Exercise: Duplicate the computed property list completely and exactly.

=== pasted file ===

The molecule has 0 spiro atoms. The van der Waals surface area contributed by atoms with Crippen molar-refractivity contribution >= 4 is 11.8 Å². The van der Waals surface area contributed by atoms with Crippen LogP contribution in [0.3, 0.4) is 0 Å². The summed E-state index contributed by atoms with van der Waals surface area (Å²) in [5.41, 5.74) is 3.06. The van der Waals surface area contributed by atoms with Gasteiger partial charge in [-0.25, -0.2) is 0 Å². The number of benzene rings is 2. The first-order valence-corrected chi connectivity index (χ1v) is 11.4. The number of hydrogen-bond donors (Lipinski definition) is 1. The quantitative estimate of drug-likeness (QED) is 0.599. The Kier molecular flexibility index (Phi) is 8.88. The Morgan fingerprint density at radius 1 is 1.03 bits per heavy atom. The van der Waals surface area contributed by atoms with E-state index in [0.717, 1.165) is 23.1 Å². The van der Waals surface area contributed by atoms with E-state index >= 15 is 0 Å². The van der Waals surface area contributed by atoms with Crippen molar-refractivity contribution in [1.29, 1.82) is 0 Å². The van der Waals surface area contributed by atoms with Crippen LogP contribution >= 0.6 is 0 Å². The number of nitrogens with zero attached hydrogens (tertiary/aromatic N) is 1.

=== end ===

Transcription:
The molecule has 0 spiro atoms. The van der Waals surface area contributed by atoms with Crippen molar-refractivity contribution >= 4 is 11.8 Å². The van der Waals surface area contributed by atoms with Crippen LogP contribution in [0.3, 0.4) is 0 Å². The summed E-state index contributed by atoms with van der Waals surface area (Å²) in [5.41, 5.74) is 3.06. The van der Waals surface area contributed by atoms with Gasteiger partial charge in [-0.25, -0.2) is 0 Å². The number of benzene rings is 2. The first-order valence-corrected chi connectivity index (χ1v) is 11.4. The number of hydrogen-bond donors (Lipinski definition) is 1. The quantitative estimate of drug-likeness (QED) is 0.599. The Kier molecular flexibility index (Phi) is 8.88. The Morgan fingerprint density at radius 1 is 1.03 bits per heavy atom. The van der Waals surface area contributed by atoms with E-state index in [0.717, 1.165) is 23.1 Å². The van der Waals surface area contributed by atoms with E-state index >= 15 is 0 Å². The van der Waals surface area contributed by atoms with Crippen molar-refractivity contribution in [1.29, 1.82) is 0 Å². The van der Waals surface area contributed by atoms with Crippen LogP contribution >= 0.6 is 0 Å². The number of nitrogens with zero attached hydrogens (tertiary/aromatic N) is 1.